Time to get ready for hard work ahead
The beginning of a new administration is naturally a time for high hopes, and the inauguration of Gov. Ned Lamont was no exception. Almost everyone found something to like in his opening remarks — business leaders, union heads, municipal officials and even members of the opposition party.
Lamont sounded a tone familiar from his campaign, making a pitch for bringing together the best ideas, no matter who presents them. At the same time came an acknowledgement that tough times are ahead. “The fate of our great state is on a knife’s edge,” he said in his first address to the Legislature on Wednesday. “If we choose inaction and more of the same — we fail.”
This is the unenviable state the governor finds himself in as he takes office. Despite a low unemployment rate, Connecticut is unmistakably facing trouble, with multibillion-dollar deficits on the horizon, a recovery that has never quite kicked into gear since the end of the Great Recession and a general sense that the state is falling behind — not just compared to fast-growing regions in the West and South, but to our Northeastern neighbors.
None of that makes for an easy start.
Still, Lamont and his conciliatory tone have earned him the benefit of the doubt across the political spectrum. “I think this governor has shown a togetherness I haven’t seen in this place in a while,” Senate Minority Leader Len Fasano, R-North Haven, said.
The good feelings aren’t likely to last, because there are no easy answers. The state is in no mood for new taxes, and putting tolls on the highways would not please anyone. Cuts, meanwhile, are always painful somewhere.
Unions, for example, are likely to find their full-throated support for Lamont’s campaign to be rewarded with yet another call for concessions, this following three other rounds of givebacks in the past decade. Leaders say cuts would be more tolerable if it were clear that everyone, including the wealthy and corporations, also faced sacrifice. All that seems likely to happen in some form. Lamont also emphasized one area that is paid constant lip service but too rarely rises to the level of meaningful action — regionalization. In the absence of county government, and with a shortage of sticks for the state to employ to encourage cooperation, each of the 169 towns and cities too often goes its own way, duplicating services and reducing any hope for gaining efficiencies and saving money.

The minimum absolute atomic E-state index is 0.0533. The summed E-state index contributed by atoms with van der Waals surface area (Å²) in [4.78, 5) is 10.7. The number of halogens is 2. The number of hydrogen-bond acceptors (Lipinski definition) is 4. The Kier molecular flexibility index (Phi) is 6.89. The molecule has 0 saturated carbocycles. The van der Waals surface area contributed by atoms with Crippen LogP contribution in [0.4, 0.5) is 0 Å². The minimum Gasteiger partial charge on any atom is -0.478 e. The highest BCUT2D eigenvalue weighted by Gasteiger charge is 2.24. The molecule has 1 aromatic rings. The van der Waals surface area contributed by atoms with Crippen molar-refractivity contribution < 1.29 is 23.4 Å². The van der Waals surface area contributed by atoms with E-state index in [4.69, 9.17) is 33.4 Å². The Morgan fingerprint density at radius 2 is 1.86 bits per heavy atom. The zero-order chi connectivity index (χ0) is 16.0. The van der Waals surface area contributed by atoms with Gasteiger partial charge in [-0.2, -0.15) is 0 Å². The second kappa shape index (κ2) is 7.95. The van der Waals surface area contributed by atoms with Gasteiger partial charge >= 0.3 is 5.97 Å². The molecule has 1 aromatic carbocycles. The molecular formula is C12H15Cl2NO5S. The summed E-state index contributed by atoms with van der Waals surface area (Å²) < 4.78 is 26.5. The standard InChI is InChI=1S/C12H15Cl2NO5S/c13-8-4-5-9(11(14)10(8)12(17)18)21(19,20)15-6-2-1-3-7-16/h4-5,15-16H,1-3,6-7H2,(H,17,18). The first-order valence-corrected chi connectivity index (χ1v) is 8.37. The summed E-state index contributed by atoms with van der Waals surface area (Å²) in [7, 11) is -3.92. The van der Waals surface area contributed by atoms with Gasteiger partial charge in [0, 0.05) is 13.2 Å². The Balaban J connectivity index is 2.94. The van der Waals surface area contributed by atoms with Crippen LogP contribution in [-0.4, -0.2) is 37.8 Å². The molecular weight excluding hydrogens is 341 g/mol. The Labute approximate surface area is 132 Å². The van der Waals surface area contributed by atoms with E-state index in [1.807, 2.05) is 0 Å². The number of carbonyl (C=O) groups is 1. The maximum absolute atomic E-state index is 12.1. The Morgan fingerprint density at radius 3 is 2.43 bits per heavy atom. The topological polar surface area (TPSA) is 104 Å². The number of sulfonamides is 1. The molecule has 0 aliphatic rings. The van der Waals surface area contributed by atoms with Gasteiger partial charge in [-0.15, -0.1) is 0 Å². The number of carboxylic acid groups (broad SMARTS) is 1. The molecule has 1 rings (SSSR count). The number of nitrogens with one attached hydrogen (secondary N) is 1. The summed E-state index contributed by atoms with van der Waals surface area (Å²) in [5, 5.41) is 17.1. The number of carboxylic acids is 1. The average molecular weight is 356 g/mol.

That needs to change. Home rule is something close to sacred in Connecticut, but there is too much at stake to continue as we have been going. To a much larger degree, towns and cities need to merge services, including schools and public safety, to reduce redundancies and cut costs. If they won’t do it voluntarily, the state must force the issue.
It won’t solve all our problems. But demanding better cooperation and savings among communities is a necessary step to right the state.
The good feelings aren’t likely to last, because there are no easy answers. The state is in no
mood for new taxes, and putting tolls on the highways
would not please anyone.